Ambrose Evans-Pritchard today has his usual type of offering: extreme, but nevertheless based on a valid observation, on his favorite hobbyhorse, the EMU. His key observation comes at the end:
EMU architects were warned in the early 1990s that monetary union would prove unworkable as constructed. They scoffed, sure that any crisis could be exploited to force the pace of economic union. Commission chief Romano Prodi later admitted as much. “The euro will oblige us to introduce a new set of economic policy instruments. It is politically impossible now. But some day there will be a crisis and new instruments will be created.”
We will soon learn if this gamble will pay off, or prove catastrophically wrong.
The interesting conundrum is that Greece does not appear prepared to accept the austerity measures demanded of it, particularly since unemployment is projected to reach 20% by the end of 2010 before budget cuts have an impact. But if Greece fails to come to heel, not only will its bond rates rise further, but the other PIGS will come under more pressure.
Membership in the Eurozone keeps Greece from adopting the usual emergency measure for debt-burdened countries: depreciating the currency (more accurately, letting it fall, which usually means overshoot on the downside. But rather than having Greece exit the EU to achieve this end, Evans-Pritchard suggests that Germany leave instead:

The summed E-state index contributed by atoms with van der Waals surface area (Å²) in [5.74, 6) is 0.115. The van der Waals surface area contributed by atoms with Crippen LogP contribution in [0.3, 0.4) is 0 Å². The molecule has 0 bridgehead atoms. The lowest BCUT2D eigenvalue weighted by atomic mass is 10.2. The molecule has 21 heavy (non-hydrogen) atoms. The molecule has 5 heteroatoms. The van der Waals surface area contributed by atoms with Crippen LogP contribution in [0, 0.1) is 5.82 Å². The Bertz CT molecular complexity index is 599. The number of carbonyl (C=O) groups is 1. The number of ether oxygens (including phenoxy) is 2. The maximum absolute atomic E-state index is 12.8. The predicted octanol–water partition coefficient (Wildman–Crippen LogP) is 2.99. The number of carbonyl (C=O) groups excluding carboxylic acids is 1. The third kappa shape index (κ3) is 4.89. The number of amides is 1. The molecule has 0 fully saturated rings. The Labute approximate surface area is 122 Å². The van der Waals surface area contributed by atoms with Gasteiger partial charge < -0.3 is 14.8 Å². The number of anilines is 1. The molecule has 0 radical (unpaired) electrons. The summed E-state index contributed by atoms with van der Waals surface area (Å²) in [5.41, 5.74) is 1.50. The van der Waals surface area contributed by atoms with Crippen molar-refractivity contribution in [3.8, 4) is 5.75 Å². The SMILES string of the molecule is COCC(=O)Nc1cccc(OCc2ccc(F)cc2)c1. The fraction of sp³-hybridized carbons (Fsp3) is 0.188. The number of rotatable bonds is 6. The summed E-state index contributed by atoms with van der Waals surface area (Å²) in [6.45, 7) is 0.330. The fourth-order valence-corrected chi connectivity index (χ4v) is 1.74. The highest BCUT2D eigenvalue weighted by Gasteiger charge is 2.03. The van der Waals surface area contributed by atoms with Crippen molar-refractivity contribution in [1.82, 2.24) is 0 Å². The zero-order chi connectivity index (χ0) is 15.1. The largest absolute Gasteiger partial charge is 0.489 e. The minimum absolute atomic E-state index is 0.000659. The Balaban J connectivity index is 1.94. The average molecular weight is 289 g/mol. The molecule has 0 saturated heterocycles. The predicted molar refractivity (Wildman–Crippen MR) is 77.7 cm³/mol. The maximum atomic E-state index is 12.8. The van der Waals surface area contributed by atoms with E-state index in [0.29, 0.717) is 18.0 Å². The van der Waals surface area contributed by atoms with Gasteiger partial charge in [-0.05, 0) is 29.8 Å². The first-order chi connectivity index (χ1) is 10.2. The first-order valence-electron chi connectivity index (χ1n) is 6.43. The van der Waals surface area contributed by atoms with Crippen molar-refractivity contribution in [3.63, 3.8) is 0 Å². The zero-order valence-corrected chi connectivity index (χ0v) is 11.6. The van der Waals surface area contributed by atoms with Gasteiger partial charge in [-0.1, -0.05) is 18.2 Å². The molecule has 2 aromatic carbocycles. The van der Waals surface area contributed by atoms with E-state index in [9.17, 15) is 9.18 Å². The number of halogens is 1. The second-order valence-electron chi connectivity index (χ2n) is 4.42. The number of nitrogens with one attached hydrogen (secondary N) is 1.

A German exit would allow Club Med to uphold contracts in euros and devalue with least havoc to internal debt markets. The German bloc would enjoy a windfall gain. The D-Mark II would be stronger. Borrowing costs would fall. The North-South gap in competitiveness could be bridged with less disruption for both sides.
To be sure, Germany is happily placed in the current EMU system. By compressing wages for a decade it has stolen a march on EMU. Critics unfairly call this a beggar-thy-neighbour policy. It is simply the way Lutheran society operates, in deep contrast to the way Latin society operates – a cultural clash that should have given pause for thought before Europe’s elites launched headlong into their adventure.
German goods are flooding the South. In the 12 months to November, Germany-Benelux had a current account surplus of $211bn: Spain had a deficit of $82bn, Italy $74bn, France $57bn, and Greece $37bn. German industry will not give up this edge lightly. However, the matter will in the end be decided by democracy. German citizens were given a pledge by their leaders in the 1990s that loss of the D-Mark would not lead to monetary disorder, or leave them liable for Club Med debt. That is the sacred contract of EMU.
“Politically,” said Bundesbank chief Axel Weber, “it’s not possible to tell voters that they are bailing out another country so that it can avoid painful austerity measures that they themselves have gone through. Such aid, whether conditional, or – even worse – unconditional, is counterproductive.”
Germany is in a similar position to China: a manufacturing powerhouse that sees it as to its advantage to have its currency “peg” result in its labor being underpriced. But the result, that its economy saves, means another economy much consume more than it produces. Keep that up for long enough, and the underproducing country starts to look like a deadbeat. So the surplus country needs to be prepared to accept either a revaluation or deadweight losses. But neither China nor Germany seem ready to hear that.